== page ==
• Family influence is the strongest factor in determining whether a girl becomes involved in violence, though peer influence is the strongest factor for boys. (Bowman, Marvella A., Hazel M. Prelow, Scott R. Weaver. “Parenting Behaviors, Association with Deviant Peers, and Delinquency in African American Adolescents: A Mediated-Moderation Model.” Journal of Youth and Adolescence. 36.4 (2007): 517-527.)


  • Youth who participate in religion are somewhat less likely to become involved in crime. (Baier, Colin J., and Bradley R. E. Wright. “‘If You Love Me, Keep My Commandments’: A Meta-Analysis of the Effect of Religion on Crime.” Journal of Research in Crime & Delinquency. 38.1 (2001): 3-21.)


  • Staying in school makes a youth less likely to become involved in violent crime, as youth who stay in school are more likely to have strong self-control. However, this was only found to be true for boys; staying in school was not found to have an influence on girls' self control. (Henry, Bill, Avshalom Caspi, Terrie E. Moffit, HonaLee Harrington and Phil A. Silva. “Staying in School Protects Boys with Poor Self-regulation in Childhood from Later Crime: A Longitudinal Study.” International Journal of Behavioral Development. 23.4 (1999): 1049-1073.)


  • In gun and knife homicides from 1990-1994 in Boston, 75% of victims and 77% of offenders had a prior criminal record. It has been estimated that 66% of youth homicides in Boston can be reasonably attributed to gang violence. A survey of gangs in Boston in 1996 found that there were about 61 gangs in the city with a total of 1,000 members between them, and that these gangs are smaller and less organized than gangs in other cities. Gangs in Boston disband or change their function (such as a focus on violence, robbery or drugs) more frequently than in other cities, and gang violence is usually over personal disputes rather than drug wars or turf wars. Gang turf is small, often a single apartment building, and never larger than a few blocks. (Kennedy, David M., Anne M. Piehl and Anthony A. Braga. “Youth Violence in Boston: Gun Markets, Serious Youth Offenders, and a Use-Reduction Strategy.” Law and Contemporary Problems. 59.1 (1996): 147-196.)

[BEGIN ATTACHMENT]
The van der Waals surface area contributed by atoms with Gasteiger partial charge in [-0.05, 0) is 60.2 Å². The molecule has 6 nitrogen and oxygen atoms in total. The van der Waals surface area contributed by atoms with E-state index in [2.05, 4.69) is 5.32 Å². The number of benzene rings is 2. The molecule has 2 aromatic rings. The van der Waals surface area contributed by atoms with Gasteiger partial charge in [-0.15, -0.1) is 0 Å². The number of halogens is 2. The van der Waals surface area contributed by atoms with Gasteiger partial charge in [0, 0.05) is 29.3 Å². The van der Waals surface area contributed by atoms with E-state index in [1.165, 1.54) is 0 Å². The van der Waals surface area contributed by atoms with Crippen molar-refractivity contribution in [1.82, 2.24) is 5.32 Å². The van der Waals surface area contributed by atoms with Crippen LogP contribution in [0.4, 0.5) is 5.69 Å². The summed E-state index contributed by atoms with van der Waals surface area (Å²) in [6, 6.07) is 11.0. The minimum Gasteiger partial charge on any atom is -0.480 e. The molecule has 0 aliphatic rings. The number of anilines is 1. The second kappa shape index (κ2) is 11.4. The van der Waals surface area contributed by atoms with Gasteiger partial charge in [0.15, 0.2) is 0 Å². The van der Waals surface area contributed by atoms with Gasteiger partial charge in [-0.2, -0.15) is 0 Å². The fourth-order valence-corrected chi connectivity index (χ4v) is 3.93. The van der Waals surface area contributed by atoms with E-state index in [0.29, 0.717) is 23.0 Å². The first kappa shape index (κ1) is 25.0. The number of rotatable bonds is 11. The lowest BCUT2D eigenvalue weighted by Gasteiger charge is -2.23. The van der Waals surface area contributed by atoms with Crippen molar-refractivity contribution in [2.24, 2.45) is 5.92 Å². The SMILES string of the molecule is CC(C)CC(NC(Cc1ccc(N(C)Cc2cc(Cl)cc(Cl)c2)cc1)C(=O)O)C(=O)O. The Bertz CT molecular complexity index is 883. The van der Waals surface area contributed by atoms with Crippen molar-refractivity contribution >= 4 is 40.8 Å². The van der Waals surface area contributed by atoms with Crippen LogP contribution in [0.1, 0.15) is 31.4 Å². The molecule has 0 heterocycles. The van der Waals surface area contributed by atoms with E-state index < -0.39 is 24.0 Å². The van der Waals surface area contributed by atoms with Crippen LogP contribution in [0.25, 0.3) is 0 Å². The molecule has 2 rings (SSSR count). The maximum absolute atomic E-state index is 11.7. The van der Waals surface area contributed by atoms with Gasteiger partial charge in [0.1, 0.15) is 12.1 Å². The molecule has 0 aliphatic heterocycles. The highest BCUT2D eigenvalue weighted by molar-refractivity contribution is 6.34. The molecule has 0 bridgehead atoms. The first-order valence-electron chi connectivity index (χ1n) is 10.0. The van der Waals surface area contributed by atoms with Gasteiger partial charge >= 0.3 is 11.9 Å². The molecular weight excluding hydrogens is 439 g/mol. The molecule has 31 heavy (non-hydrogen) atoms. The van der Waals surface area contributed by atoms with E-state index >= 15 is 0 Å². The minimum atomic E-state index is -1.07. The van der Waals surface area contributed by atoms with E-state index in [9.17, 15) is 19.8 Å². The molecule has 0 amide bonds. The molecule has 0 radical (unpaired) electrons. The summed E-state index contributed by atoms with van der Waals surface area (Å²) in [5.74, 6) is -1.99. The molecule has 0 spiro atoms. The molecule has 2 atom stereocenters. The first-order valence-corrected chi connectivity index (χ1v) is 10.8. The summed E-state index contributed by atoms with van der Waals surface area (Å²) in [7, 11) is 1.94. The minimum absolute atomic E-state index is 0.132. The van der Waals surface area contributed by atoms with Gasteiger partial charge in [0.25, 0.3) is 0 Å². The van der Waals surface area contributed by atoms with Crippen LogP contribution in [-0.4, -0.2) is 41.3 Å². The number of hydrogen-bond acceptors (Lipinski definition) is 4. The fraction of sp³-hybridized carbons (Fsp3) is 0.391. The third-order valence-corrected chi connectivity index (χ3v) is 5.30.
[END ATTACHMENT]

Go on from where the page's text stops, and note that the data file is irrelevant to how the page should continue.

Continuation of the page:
Criminal Justice

  • Government-imposed curfews that make it illegal for youth to be out after a certain hour have no effect at all on crime rates (Males, Mike A. and Dan Macallair. “An Analysis of Curfew Enforcement and Juvenile Crime in California.” Western Criminology Review. 1.2 (1999): 1-26.)
  • Putting more police on the street and arresting more people both lead to short-term drops in the crime rate. On the other hand, concealed weapon laws and the death penalty have no effect on crime rates (Levitt, Steven D., and Thomas J. Miles. “Economic Contributions to the Understanding of Crime.” Annual Review of Law and Social Science. 2 (2006): 147-164.)
  • The famous "three strike" laws of the 1990s, such as California's requirement of life in prison after three felony convinctions, had no impact on crime rates at all. (Kovandzic, Tomislav V., John J. Sloan III, Lynne M. Vieraitis. “"Striking Out" as Crime Reduction Policy: The Impact of "Three Strikes" Laws on Crime Rates in U.S. Cities.” Justice Quarterly. 21.2 (207-239): 207-239.)


  • Disadvantaged and at-risk youth benefit the most from having a mentor. However, mentoring only has a positive influence when certain practices are successfully followed: a poorly implemented program can have a harmful effect. (DuBois, D.L., B.E. Holloway, J.C. Valentine, and H. Cooper. “Effectiveness of Mentoring Programs for Youth: A Meta-Analytic Review.” American Journal of Community Psychology 30.2 (2002):157-197.)